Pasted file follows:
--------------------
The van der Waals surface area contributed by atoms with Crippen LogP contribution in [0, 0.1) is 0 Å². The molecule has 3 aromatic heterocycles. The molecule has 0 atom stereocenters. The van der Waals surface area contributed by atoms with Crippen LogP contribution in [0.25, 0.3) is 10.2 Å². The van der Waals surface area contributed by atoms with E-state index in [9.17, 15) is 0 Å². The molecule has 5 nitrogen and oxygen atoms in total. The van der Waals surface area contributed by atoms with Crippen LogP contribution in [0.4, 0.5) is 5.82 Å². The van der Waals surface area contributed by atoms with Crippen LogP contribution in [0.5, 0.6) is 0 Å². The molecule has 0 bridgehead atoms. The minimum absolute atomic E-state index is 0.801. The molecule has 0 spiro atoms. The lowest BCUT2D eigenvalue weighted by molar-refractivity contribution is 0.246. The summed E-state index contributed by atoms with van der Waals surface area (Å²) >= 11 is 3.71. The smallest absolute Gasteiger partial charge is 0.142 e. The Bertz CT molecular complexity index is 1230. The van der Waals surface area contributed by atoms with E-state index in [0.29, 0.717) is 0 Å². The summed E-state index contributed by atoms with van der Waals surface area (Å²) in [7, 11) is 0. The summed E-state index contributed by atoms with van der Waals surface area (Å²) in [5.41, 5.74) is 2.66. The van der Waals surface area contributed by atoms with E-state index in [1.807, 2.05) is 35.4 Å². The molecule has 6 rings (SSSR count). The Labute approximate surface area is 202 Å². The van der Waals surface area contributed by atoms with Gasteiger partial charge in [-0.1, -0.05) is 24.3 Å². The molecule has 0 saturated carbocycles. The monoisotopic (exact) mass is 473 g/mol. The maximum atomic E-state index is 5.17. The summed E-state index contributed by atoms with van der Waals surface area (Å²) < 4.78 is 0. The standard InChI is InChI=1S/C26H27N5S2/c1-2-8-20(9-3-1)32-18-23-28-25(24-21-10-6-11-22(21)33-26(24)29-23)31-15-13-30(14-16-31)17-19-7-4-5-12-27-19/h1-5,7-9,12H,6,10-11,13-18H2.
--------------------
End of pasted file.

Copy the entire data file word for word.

The van der Waals surface area contributed by atoms with Crippen LogP contribution in [0, 0.1) is 0 Å². The molecule has 3 aromatic heterocycles. The molecule has 0 atom stereocenters. The van der Waals surface area contributed by atoms with Crippen LogP contribution in [0.25, 0.3) is 10.2 Å². The van der Waals surface area contributed by atoms with E-state index in [9.17, 15) is 0 Å². The molecule has 5 nitrogen and oxygen atoms in total. The van der Waals surface area contributed by atoms with Crippen LogP contribution in [0.4, 0.5) is 5.82 Å². The van der Waals surface area contributed by atoms with Crippen LogP contribution in [0.5, 0.6) is 0 Å². The molecule has 0 bridgehead atoms. The minimum absolute atomic E-state index is 0.801. The molecule has 0 spiro atoms. The lowest BCUT2D eigenvalue weighted by molar-refractivity contribution is 0.246. The summed E-state index contributed by atoms with van der Waals surface area (Å²) >= 11 is 3.71. The smallest absolute Gasteiger partial charge is 0.142 e. The Bertz CT molecular complexity index is 1230. The van der Waals surface area contributed by atoms with E-state index in [0.29, 0.717) is 0 Å². The summed E-state index contributed by atoms with van der Waals surface area (Å²) in [7, 11) is 0. The summed E-state index contributed by atoms with van der Waals surface area (Å²) in [5.41, 5.74) is 2.66. The van der Waals surface area contributed by atoms with E-state index in [1.807, 2.05) is 35.4 Å². The molecule has 6 rings (SSSR count). The Labute approximate surface area is 202 Å². The van der Waals surface area contributed by atoms with Gasteiger partial charge in [-0.1, -0.05) is 24.3 Å². The molecule has 0 saturated carbocycles. The monoisotopic (exact) mass is 473 g/mol. The maximum atomic E-state index is 5.17. The summed E-state index contributed by atoms with van der Waals surface area (Å²) < 4.78 is 0. The standard InChI is InChI=1S/C26H27N5S2/c1-2-8-20(9-3-1)32-18-23-28-25(24-21-10-6-11-22(21)33-26(24)29-23)31-15-13-30(14-16-31)17-19-7-4-5-12-27-19/h1-5,7-9,12H,6,10-11,13-18H2.